India - Overview of economy
India's economy encompasses a wide range of activities, anywhere from traditional village farming to the production of modern military hardware such as tanks. A full two-thirds (67 percent) of India's labor force of more than 450 million people is employed in agriculture, which accounts for about 23 percent of the country's gross domestic product (GDP). Another 26 percent of the GDP is accounted for by industry and 47 percent by services. The CIA World Factbook estimated the division of the GDP to be slightly different, indicating agriculture at 25 percent, industry at 24 percent, and services at 51 percent in 2000. Although India's human development indicators are among the worst in the world, the country has also a large number of highly qualified professionals, as well as several internationally established industrial groups. Reforms since 1991 in production, trade, and investment have provided new jobs and opportunities for Indian businesspersons. An estimated 300 million consumers are considered to be middle class. In past decades, India attempted to develop its industry as part of an effort to attain self-sufficiency, and as a result, the economy had remained closed to foreign investors. Recent liberal reforms, however, have opened some sectors to interested foreign investors. Currently, cars, motor scooters, electronic goods, and computers are manufactured by foreign firms and joint ventures .
During the 6-year period from 1996 to 2001, services have had the highest growth rate among the various sectors of the economy with an average of 8 percent growth rate per year, while the overall economy during the same period grew by an average rate of 6 percent per year. Despite the impressive economic performance of the past few years, however, several factors have hindered an even more impressive performance. The repercussion of the 1997 Asian financial crisis, the falling of world commodity prices, and the effects of sanctions after India conducted its first nuclear weapons tests in the late 1990s have all dampened further increases in the GDP. Other factors negatively affecting the GDP are the still slow process of market liberalization , limited access to investment capital, and reduced demand for manufactured goods. Infrastructure weaknesses such as poor transportation networks and erratic and insufficient power supplies have also limited increased growth and investment. Furthermore, for the past 2 decades, India's economy has been facing continuous problems of national budget deficits , much of it as a result of subsidies to inefficient state-owned industries. The majority of these state sector enterprises are debt-ridden and overstaffed.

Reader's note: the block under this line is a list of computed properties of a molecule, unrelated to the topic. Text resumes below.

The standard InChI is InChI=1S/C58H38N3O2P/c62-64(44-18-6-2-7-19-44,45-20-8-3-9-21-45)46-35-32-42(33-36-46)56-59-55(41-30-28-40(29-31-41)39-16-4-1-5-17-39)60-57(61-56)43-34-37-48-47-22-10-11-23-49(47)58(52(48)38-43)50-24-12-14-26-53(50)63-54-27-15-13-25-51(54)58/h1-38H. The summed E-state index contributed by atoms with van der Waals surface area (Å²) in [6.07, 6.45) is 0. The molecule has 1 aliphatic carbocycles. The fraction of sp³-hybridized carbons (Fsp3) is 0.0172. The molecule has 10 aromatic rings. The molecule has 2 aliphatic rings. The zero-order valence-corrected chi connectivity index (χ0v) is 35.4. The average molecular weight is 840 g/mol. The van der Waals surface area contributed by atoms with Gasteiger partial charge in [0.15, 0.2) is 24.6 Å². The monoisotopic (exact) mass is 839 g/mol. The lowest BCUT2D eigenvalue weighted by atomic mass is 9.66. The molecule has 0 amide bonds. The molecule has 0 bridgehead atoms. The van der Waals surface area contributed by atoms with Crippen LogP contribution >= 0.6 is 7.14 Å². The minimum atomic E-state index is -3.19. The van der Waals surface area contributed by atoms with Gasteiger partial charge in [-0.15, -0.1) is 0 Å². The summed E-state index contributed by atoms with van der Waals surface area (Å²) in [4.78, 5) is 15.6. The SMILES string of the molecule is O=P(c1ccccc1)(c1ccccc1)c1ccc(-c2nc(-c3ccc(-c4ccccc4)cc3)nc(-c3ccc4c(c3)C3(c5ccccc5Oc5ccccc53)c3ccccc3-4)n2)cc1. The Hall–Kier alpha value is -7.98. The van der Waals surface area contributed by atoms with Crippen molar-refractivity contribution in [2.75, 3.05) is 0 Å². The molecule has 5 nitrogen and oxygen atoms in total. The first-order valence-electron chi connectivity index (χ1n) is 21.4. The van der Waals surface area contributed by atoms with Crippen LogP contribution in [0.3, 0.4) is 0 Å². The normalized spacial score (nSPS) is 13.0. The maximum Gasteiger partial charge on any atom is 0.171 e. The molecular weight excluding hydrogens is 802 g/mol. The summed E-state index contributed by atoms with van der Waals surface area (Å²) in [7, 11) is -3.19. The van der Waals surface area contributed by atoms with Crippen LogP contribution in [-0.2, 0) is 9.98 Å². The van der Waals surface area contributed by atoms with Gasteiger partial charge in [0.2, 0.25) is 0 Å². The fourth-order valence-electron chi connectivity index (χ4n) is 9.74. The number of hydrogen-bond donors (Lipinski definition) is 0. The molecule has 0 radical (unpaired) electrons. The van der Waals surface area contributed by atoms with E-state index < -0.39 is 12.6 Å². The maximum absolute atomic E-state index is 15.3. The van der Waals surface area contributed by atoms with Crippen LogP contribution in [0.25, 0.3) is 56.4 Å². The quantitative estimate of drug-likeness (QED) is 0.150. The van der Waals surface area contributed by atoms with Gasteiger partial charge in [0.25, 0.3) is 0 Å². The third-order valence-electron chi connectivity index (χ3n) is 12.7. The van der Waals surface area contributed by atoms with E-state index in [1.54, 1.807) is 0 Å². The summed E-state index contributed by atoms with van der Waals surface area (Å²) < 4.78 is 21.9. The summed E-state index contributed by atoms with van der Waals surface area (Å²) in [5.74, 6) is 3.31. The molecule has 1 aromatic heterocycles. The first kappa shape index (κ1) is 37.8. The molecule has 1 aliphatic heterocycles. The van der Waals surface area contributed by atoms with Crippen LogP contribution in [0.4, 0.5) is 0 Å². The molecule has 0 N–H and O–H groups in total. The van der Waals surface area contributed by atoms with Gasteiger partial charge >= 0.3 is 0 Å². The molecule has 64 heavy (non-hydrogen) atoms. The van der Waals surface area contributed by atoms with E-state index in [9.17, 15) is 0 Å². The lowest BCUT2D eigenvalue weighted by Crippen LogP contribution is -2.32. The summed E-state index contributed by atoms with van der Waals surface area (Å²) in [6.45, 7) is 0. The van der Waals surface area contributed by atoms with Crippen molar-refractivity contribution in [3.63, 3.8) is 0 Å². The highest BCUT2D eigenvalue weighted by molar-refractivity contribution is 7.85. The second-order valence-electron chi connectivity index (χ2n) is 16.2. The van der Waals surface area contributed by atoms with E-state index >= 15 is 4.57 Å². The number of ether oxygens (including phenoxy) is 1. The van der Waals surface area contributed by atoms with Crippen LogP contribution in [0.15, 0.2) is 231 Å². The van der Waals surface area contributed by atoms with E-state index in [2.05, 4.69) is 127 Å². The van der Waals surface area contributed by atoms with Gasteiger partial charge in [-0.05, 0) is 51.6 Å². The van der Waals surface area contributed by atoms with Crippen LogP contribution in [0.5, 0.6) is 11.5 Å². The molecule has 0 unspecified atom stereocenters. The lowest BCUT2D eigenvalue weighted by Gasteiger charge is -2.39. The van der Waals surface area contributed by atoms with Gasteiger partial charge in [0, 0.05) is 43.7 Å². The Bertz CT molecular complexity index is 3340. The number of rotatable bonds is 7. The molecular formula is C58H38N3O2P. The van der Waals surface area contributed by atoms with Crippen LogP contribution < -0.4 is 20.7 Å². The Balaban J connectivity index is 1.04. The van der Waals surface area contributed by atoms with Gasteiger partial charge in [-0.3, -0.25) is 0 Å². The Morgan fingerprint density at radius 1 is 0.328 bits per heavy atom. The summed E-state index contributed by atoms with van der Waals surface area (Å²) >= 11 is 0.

There has, nevertheless, been a slow but steady trend in favor of market liberalization. As a result of the government's efforts and its membership obligations in the World Trade Organization (WTO), sectors of the economy such as power, steel, oil refining and exploration, road construction, air transport, telecommunications, ports, mining, pharmaceuticals, and banking have to a variety of degrees been liberalized. Since 1991, the exchange-rate regime has also been liberalized. This initially led to a 22 percent devaluation of the Indian rupee against the U.S. dollar. Furthermore, the leading political party, the Bharatiya Janata Party (BJP), has promoted the restructuring of state industry in favor of foreign and domestic competition. Despite these reforms, however, India's economy is still mostly closed. Foreign firms, due to historically disappointing experiences with India's bureaucracy and high taxes and tariffs , have been relatively reluctant to invest in the country. On the whole, there remains strong resistance to further market liberalization and globalization (increasing integration of the national economy and culture with the rest of the world, especially Western Europe and the United States) on the part of much of the population, such as the followers of the Hindu nationalist movement. Yet the fundamentals of the economy, including the savings rate (household savings is estimated at 19 percent of income), national reserves (about US$24 billion in 1997), inflation rate , and foreign debt (about US$94 billion in 2001) are considered to be healthy and improving.